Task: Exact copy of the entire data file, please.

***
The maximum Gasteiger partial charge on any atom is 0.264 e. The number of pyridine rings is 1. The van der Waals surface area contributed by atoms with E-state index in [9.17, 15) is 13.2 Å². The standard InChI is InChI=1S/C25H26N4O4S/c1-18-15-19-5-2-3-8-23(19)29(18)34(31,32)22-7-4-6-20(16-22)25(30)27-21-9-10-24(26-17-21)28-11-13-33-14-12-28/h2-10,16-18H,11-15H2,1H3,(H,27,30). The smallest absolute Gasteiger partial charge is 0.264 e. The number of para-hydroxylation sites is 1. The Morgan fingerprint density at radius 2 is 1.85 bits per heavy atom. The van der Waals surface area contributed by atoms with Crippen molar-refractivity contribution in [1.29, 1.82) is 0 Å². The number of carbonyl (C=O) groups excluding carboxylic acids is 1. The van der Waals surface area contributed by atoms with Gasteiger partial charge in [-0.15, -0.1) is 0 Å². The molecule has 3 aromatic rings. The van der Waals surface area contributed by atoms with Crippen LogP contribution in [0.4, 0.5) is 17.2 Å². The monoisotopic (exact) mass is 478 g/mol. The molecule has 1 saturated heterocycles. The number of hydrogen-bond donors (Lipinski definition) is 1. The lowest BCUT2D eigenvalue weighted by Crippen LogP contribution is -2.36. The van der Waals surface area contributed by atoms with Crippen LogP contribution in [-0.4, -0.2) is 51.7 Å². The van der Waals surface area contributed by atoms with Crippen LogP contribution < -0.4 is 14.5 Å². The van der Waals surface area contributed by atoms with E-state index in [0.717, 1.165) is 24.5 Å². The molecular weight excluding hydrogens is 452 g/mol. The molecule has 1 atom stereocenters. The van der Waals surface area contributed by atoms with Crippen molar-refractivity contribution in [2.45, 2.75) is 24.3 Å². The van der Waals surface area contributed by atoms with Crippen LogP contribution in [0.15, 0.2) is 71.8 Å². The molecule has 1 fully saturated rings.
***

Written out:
The maximum Gasteiger partial charge on any atom is 0.264 e. The number of pyridine rings is 1. The van der Waals surface area contributed by atoms with E-state index in [9.17, 15) is 13.2 Å². The standard InChI is InChI=1S/C25H26N4O4S/c1-18-15-19-5-2-3-8-23(19)29(18)34(31,32)22-7-4-6-20(16-22)25(30)27-21-9-10-24(26-17-21)28-11-13-33-14-12-28/h2-10,16-18H,11-15H2,1H3,(H,27,30). The smallest absolute Gasteiger partial charge is 0.264 e. The number of para-hydroxylation sites is 1. The Morgan fingerprint density at radius 2 is 1.85 bits per heavy atom. The van der Waals surface area contributed by atoms with Crippen molar-refractivity contribution in [1.29, 1.82) is 0 Å². The number of carbonyl (C=O) groups excluding carboxylic acids is 1. The van der Waals surface area contributed by atoms with Gasteiger partial charge in [-0.15, -0.1) is 0 Å². The molecule has 3 aromatic rings. The van der Waals surface area contributed by atoms with Crippen LogP contribution in [0.4, 0.5) is 17.2 Å². The monoisotopic (exact) mass is 478 g/mol. The molecule has 1 saturated heterocycles. The number of hydrogen-bond donors (Lipinski definition) is 1. The lowest BCUT2D eigenvalue weighted by Crippen LogP contribution is -2.36. The van der Waals surface area contributed by atoms with Crippen LogP contribution in [-0.4, -0.2) is 51.7 Å². The van der Waals surface area contributed by atoms with Crippen LogP contribution < -0.4 is 14.5 Å². The van der Waals surface area contributed by atoms with E-state index in [0.717, 1.165) is 24.5 Å². The molecular weight excluding hydrogens is 452 g/mol. The molecule has 1 atom stereocenters. The van der Waals surface area contributed by atoms with Crippen molar-refractivity contribution in [2.45, 2.75) is 24.3 Å². The van der Waals surface area contributed by atoms with Crippen LogP contribution in [0.15, 0.2) is 71.8 Å². The molecule has 1 fully saturated rings.